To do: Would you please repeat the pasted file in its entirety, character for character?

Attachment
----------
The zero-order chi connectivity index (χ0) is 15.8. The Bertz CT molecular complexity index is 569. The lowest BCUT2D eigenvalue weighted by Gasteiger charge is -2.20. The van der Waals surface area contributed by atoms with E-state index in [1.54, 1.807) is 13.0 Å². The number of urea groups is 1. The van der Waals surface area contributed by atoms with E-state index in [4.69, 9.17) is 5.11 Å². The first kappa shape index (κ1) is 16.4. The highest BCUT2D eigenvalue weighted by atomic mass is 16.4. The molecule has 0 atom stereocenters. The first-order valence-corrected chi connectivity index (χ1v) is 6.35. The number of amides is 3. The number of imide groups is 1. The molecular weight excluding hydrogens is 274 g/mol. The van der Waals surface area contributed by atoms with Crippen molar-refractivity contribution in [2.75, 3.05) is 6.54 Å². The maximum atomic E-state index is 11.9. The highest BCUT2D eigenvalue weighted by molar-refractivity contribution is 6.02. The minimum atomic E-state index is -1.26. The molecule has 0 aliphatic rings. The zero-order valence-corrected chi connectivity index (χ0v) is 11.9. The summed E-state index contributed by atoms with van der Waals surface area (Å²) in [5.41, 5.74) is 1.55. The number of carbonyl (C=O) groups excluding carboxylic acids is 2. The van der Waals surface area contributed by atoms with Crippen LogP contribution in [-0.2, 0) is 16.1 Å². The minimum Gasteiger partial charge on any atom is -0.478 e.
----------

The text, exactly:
The zero-order chi connectivity index (χ0) is 15.8. The Bertz CT molecular complexity index is 569. The lowest BCUT2D eigenvalue weighted by Gasteiger charge is -2.20. The van der Waals surface area contributed by atoms with E-state index in [1.54, 1.807) is 13.0 Å². The number of urea groups is 1. The van der Waals surface area contributed by atoms with E-state index in [4.69, 9.17) is 5.11 Å². The first kappa shape index (κ1) is 16.4. The highest BCUT2D eigenvalue weighted by atomic mass is 16.4. The molecule has 0 atom stereocenters. The first-order valence-corrected chi connectivity index (χ1v) is 6.35. The number of amides is 3. The number of imide groups is 1. The molecular weight excluding hydrogens is 274 g/mol. The van der Waals surface area contributed by atoms with Crippen molar-refractivity contribution in [2.75, 3.05) is 6.54 Å². The maximum atomic E-state index is 11.9. The highest BCUT2D eigenvalue weighted by molar-refractivity contribution is 6.02. The minimum atomic E-state index is -1.26. The molecule has 0 aliphatic rings. The zero-order valence-corrected chi connectivity index (χ0v) is 11.9. The summed E-state index contributed by atoms with van der Waals surface area (Å²) in [5.41, 5.74) is 1.55. The number of carbonyl (C=O) groups excluding carboxylic acids is 2. The van der Waals surface area contributed by atoms with Crippen LogP contribution in [-0.2, 0) is 16.1 Å². The minimum Gasteiger partial charge on any atom is -0.478 e.